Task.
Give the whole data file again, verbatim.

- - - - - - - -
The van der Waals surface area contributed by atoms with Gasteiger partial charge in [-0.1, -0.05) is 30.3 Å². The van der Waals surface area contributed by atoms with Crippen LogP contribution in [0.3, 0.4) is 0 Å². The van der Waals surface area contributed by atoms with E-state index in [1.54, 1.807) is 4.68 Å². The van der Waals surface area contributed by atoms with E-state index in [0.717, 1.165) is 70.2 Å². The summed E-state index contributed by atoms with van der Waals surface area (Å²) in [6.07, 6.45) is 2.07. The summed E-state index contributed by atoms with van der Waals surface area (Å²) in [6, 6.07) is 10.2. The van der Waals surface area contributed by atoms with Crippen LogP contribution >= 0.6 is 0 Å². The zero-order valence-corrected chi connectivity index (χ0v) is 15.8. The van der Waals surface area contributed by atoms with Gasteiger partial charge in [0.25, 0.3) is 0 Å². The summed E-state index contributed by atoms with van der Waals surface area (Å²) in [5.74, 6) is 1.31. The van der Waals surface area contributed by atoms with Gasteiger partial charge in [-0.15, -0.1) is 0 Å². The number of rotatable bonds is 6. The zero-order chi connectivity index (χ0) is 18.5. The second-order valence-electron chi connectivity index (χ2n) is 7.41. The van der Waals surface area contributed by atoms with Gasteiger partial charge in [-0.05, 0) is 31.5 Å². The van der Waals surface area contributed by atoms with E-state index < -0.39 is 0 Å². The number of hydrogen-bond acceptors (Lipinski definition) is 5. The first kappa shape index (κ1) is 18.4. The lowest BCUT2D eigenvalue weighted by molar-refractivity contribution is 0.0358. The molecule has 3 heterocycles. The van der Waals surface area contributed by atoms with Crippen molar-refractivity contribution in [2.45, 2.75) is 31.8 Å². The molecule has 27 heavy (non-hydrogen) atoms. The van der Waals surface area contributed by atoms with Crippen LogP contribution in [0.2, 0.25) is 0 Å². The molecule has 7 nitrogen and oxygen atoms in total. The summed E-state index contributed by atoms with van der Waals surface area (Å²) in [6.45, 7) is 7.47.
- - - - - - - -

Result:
The van der Waals surface area contributed by atoms with Gasteiger partial charge in [-0.1, -0.05) is 30.3 Å². The van der Waals surface area contributed by atoms with Crippen LogP contribution in [0.3, 0.4) is 0 Å². The van der Waals surface area contributed by atoms with E-state index in [1.54, 1.807) is 4.68 Å². The van der Waals surface area contributed by atoms with E-state index in [0.717, 1.165) is 70.2 Å². The summed E-state index contributed by atoms with van der Waals surface area (Å²) in [6.07, 6.45) is 2.07. The summed E-state index contributed by atoms with van der Waals surface area (Å²) in [6, 6.07) is 10.2. The van der Waals surface area contributed by atoms with Crippen LogP contribution >= 0.6 is 0 Å². The zero-order valence-corrected chi connectivity index (χ0v) is 15.8. The van der Waals surface area contributed by atoms with Gasteiger partial charge in [0.25, 0.3) is 0 Å². The summed E-state index contributed by atoms with van der Waals surface area (Å²) in [5.74, 6) is 1.31. The van der Waals surface area contributed by atoms with Gasteiger partial charge in [-0.15, -0.1) is 0 Å². The number of rotatable bonds is 6. The zero-order chi connectivity index (χ0) is 18.5. The second-order valence-electron chi connectivity index (χ2n) is 7.41. The van der Waals surface area contributed by atoms with Gasteiger partial charge in [-0.05, 0) is 31.5 Å². The van der Waals surface area contributed by atoms with E-state index < -0.39 is 0 Å². The number of hydrogen-bond acceptors (Lipinski definition) is 5. The first kappa shape index (κ1) is 18.4. The lowest BCUT2D eigenvalue weighted by molar-refractivity contribution is 0.0358. The molecule has 3 heterocycles. The van der Waals surface area contributed by atoms with Crippen molar-refractivity contribution in [2.45, 2.75) is 31.8 Å². The molecule has 27 heavy (non-hydrogen) atoms. The van der Waals surface area contributed by atoms with Crippen LogP contribution in [0.2, 0.25) is 0 Å². The molecule has 7 nitrogen and oxygen atoms in total. The summed E-state index contributed by atoms with van der Waals surface area (Å²) in [6.45, 7) is 7.47.